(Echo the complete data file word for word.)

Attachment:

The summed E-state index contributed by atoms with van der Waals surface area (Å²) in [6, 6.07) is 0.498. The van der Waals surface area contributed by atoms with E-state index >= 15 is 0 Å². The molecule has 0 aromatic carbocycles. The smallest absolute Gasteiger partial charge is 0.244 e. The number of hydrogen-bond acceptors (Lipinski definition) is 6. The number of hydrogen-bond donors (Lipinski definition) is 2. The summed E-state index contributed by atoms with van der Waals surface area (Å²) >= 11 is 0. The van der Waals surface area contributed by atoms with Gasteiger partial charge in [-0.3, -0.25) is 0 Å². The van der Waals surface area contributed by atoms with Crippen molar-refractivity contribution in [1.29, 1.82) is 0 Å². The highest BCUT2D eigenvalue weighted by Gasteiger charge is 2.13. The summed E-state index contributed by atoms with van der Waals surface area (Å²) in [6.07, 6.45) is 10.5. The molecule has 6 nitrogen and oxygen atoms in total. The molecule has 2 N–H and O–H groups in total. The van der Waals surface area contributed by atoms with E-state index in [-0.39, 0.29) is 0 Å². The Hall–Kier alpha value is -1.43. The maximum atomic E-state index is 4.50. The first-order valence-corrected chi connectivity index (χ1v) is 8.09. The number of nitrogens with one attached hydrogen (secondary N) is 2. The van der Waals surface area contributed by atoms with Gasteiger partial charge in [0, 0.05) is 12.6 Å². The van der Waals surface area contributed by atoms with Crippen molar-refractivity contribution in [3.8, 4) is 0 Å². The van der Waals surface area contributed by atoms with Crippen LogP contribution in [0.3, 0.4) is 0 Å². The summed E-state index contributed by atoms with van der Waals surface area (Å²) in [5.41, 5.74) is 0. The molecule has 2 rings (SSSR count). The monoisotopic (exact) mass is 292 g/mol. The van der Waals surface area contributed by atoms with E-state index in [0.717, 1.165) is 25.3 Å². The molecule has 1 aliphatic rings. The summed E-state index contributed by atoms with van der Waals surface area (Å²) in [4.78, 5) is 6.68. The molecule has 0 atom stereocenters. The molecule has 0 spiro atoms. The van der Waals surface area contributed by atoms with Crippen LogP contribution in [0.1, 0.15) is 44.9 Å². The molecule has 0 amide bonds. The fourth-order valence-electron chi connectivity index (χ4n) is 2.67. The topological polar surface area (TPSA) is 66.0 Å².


The summed E-state index contributed by atoms with van der Waals surface area (Å²) in [6, 6.07) is 0.498. The van der Waals surface area contributed by atoms with E-state index >= 15 is 0 Å². The molecule has 0 aromatic carbocycles. The smallest absolute Gasteiger partial charge is 0.244 e. The number of hydrogen-bond acceptors (Lipinski definition) is 6. The number of hydrogen-bond donors (Lipinski definition) is 2. The summed E-state index contributed by atoms with van der Waals surface area (Å²) >= 11 is 0. The van der Waals surface area contributed by atoms with Gasteiger partial charge in [-0.3, -0.25) is 0 Å². The van der Waals surface area contributed by atoms with Crippen molar-refractivity contribution in [1.29, 1.82) is 0 Å². The highest BCUT2D eigenvalue weighted by Gasteiger charge is 2.13. The summed E-state index contributed by atoms with van der Waals surface area (Å²) in [6.07, 6.45) is 10.5. The molecule has 6 nitrogen and oxygen atoms in total. The molecule has 2 N–H and O–H groups in total. The van der Waals surface area contributed by atoms with E-state index in [-0.39, 0.29) is 0 Å². The Hall–Kier alpha value is -1.43. The maximum atomic E-state index is 4.50. The first-order valence-corrected chi connectivity index (χ1v) is 8.09. The number of nitrogens with one attached hydrogen (secondary N) is 2. The van der Waals surface area contributed by atoms with Gasteiger partial charge in [0, 0.05) is 12.6 Å². The van der Waals surface area contributed by atoms with Crippen molar-refractivity contribution in [3.8, 4) is 0 Å². The van der Waals surface area contributed by atoms with Crippen LogP contribution in [0.3, 0.4) is 0 Å². The summed E-state index contributed by atoms with van der Waals surface area (Å²) in [5.41, 5.74) is 0. The molecule has 2 rings (SSSR count). The monoisotopic (exact) mass is 292 g/mol. The van der Waals surface area contributed by atoms with E-state index in [0.717, 1.165) is 25.3 Å². The molecule has 1 aliphatic rings. The summed E-state index contributed by atoms with van der Waals surface area (Å²) in [4.78, 5) is 6.68. The molecule has 0 atom stereocenters. The molecule has 0 spiro atoms. The van der Waals surface area contributed by atoms with Crippen LogP contribution in [0.1, 0.15) is 44.9 Å². The molecule has 0 amide bonds. The fourth-order valence-electron chi connectivity index (χ4n) is 2.67. The topological polar surface area (TPSA) is 66.0 Å².